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Frodos Quest: Living the Myth in The Lord of the Rings Paperback – November 1, 2002
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I was expecting a discussion of the anti modernism theme of Tolkiens' work.
Instead I found a book promoting theosophical theology disguised as a book of mythology.
This is deliberate, since the essays expound the ""divine master within" and our "higher self", and at the end of each essay we find meditations so that we get deeper into "finding our wizard" or "scanning the different planes within".
Ironically, one wishes a "professor of religion" would see that one theme of Tolkien (as opposed to Harry Potter) is that wholesomeness/holiness is found in humility, not in expanding one's powers, even one's "spiritual" powers. Tolkien's theme is similar to the Hindu tale where a guru wished to see the holiest person on earth, and Krishna took him to a poor farmer's family hut...the implication that the duties of one's daily life can make saints better than mental exercizes in private...
Those who wish to be initiated into a higher mental plane might be interested in this type of book. For the rest of us, I would not recommend this book, whose preachiness alone makes it a more obnoxious addition to the library of Tolkien literature.
Questions subsequently answered include 1) how to meet your guide (unseen guardians - p.36); and 2) and to discover how the victories of the hobbits "brings a vision of the esoteric meaning of one or more the planes of reality as understood by Theosophy" (p.65).
Ironically, the publishing house of the Theosophical Society is "Quest Books". But the quest they want to send us on is not the quest of which Tolkien wrote, but one bent to their own means.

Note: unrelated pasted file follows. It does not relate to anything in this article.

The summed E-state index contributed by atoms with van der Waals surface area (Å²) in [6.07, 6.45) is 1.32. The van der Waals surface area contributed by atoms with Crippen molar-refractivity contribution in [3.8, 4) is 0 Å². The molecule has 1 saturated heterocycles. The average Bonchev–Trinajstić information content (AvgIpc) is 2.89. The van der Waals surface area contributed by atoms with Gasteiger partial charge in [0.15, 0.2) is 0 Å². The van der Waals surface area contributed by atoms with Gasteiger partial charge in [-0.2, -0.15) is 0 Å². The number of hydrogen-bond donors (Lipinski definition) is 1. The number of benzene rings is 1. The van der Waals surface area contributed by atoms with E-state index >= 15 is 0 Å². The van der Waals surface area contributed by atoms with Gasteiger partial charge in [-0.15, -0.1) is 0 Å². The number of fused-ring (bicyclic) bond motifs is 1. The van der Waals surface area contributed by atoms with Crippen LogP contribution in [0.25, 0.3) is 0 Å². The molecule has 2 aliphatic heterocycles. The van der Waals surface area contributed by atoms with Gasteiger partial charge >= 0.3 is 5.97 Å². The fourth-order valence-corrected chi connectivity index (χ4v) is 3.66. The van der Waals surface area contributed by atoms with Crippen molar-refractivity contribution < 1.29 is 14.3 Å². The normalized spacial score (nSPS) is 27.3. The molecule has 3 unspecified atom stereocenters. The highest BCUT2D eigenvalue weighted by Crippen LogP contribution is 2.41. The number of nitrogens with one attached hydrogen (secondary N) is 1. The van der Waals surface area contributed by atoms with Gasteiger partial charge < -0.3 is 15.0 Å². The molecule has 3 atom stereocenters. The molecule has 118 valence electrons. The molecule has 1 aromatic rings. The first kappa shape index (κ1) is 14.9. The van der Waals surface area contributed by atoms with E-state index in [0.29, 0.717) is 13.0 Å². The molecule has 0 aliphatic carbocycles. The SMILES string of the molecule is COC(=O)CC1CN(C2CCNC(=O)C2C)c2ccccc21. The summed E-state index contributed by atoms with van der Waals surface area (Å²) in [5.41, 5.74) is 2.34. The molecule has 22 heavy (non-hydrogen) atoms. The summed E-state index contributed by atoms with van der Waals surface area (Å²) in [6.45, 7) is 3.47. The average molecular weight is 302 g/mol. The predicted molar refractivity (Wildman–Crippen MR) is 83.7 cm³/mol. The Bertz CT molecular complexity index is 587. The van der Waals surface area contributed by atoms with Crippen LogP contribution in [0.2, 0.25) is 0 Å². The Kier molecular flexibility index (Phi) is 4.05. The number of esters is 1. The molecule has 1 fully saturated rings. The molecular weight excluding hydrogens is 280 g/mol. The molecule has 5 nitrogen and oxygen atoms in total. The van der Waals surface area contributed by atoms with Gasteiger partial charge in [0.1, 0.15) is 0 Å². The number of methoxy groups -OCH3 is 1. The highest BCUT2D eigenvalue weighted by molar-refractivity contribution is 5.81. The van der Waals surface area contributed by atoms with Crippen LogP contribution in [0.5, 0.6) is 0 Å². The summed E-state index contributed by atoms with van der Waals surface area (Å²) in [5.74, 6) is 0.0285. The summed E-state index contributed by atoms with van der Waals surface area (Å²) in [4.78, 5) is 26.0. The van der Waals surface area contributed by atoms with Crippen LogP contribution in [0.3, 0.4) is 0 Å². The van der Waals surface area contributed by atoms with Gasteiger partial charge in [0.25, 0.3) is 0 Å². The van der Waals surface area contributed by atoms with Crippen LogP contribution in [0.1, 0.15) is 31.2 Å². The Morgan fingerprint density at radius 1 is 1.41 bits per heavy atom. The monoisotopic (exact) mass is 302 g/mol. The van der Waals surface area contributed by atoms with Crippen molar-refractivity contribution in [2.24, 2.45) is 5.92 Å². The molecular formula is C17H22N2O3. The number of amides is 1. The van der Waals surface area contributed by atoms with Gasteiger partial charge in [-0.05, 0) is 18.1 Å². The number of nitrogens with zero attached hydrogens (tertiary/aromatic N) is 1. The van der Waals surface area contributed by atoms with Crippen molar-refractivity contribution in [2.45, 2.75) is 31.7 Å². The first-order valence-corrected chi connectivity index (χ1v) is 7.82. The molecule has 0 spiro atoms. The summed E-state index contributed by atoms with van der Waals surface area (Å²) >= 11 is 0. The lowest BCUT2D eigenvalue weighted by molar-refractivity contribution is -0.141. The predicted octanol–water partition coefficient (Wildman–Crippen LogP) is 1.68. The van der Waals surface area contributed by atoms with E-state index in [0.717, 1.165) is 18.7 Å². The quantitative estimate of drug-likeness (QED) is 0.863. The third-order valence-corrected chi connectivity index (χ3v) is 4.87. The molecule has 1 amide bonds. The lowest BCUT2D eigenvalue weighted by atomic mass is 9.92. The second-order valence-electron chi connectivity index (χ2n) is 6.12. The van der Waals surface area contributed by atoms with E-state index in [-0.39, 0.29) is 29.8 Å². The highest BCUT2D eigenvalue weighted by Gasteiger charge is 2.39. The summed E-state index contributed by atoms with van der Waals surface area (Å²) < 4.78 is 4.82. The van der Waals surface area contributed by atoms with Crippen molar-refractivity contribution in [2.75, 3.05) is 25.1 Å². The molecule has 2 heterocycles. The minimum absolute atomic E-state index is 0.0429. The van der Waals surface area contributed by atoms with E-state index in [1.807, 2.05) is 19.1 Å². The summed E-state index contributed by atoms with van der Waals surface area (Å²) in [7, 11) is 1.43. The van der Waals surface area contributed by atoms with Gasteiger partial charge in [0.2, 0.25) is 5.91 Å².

Be aware that this book is contrary to the general teaching of Christianity, and does not square with the teachings in two excellent books that can be purchased on Amazon, "Finding God in the Lord of the Rings" and "Tolkien's Ordinary Virtues" (subtitled Exploring the Spiritual Themes of the Lord of the Rings).
Ellwood's book is most touching. You may feel your soul respond to the written words and therefore may - whenever you are put to the test yourself - remember that your life is woven into the same cosmic pattern and that the universal life force has been dancing in its predestined rhythm since the world began.
So it remains for us to find the courage to live out of the ancient wisdom, to mine for the treasures hidden in the legends and to plait the threads of our own existence into the mythical tissue. Robert Ellwood has done a wonderful job to light up the way for us.
Dr. Robert Ellwood who, according to his web page, is both a priest, retired college professor, and a teacher / scholar of world religions, helped me understand just why Tolkien's Lord moves its loyal readers so. Ellwood, with insightful extracts from Tolkien's other works, shows that Tolkien wove into his story the universal themes of mankind's spiritual quest. After reading Frodo's Quest, one can never again see Lord as a mere fantasy story, for Ellwood demonstrates its appeal is that, at its core, it is about our own personal spiritual search. Frodo's Quest makes use of references and quotes from psychological and religious sources to establish that Lord is a quest story in the highest spiritual meaning of that term. In this sense, Frodo's Quest will ring true to readers familiar with the works and viewpoints of Joseph Campbell or Carl Jung. The reader of Frodo's Quest, like Frodo himself, will come to realize, like we all must sooner or later, that we all live in a world that is much more than just that which can be seen or touched. More importantly, we all have a role in the eternal drama of life
But Frodo's Quest is not for everyone. It unabashedly presumes that its audience both knows the Lord books and also has a the insight / spiritual discernment to understand exactly what a universal myth is, and what it does, so it is going to put off some people of a more rigid religious outlook. But if that is the price of such insights, so be it. Frankly, I don't find the exercises at the end of chapters especially useful to most people, but they don't detract from the main message of the book. Frodo's Quest has shown us Tolkien's grand vision of mankind and revealed that Lord of the Rings' appeal is that it speaks to the Frodo within each of us, ala Campbell or Jung. Frodo's Quest is a book well worth reading over and over again.